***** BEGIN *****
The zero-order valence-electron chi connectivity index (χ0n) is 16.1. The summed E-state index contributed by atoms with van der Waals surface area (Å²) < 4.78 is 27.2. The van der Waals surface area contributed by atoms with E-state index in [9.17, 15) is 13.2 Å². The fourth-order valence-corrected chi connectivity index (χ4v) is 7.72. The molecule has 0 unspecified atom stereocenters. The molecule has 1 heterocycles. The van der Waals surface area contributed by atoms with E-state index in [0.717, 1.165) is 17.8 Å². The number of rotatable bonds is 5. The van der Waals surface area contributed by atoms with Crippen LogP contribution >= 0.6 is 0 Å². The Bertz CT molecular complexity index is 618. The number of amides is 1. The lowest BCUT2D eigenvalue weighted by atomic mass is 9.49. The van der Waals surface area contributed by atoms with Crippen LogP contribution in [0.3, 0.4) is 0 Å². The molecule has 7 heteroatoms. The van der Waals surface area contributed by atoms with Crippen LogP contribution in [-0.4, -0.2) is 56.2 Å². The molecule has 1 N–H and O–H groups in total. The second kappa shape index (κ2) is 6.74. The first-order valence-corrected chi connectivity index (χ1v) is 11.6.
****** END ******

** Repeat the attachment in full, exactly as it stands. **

The zero-order valence-electron chi connectivity index (χ0n) is 16.1. The summed E-state index contributed by atoms with van der Waals surface area (Å²) < 4.78 is 27.2. The van der Waals surface area contributed by atoms with E-state index in [9.17, 15) is 13.2 Å². The fourth-order valence-corrected chi connectivity index (χ4v) is 7.72. The molecule has 0 unspecified atom stereocenters. The molecule has 1 heterocycles. The van der Waals surface area contributed by atoms with E-state index in [0.717, 1.165) is 17.8 Å². The number of rotatable bonds is 5. The van der Waals surface area contributed by atoms with Crippen LogP contribution >= 0.6 is 0 Å². The Bertz CT molecular complexity index is 618. The number of amides is 1. The lowest BCUT2D eigenvalue weighted by atomic mass is 9.49. The van der Waals surface area contributed by atoms with Crippen LogP contribution in [0.3, 0.4) is 0 Å². The molecule has 7 heteroatoms. The van der Waals surface area contributed by atoms with Crippen LogP contribution in [-0.4, -0.2) is 56.2 Å². The molecule has 1 N–H and O–H groups in total. The second kappa shape index (κ2) is 6.74. The first-order valence-corrected chi connectivity index (χ1v) is 11.6.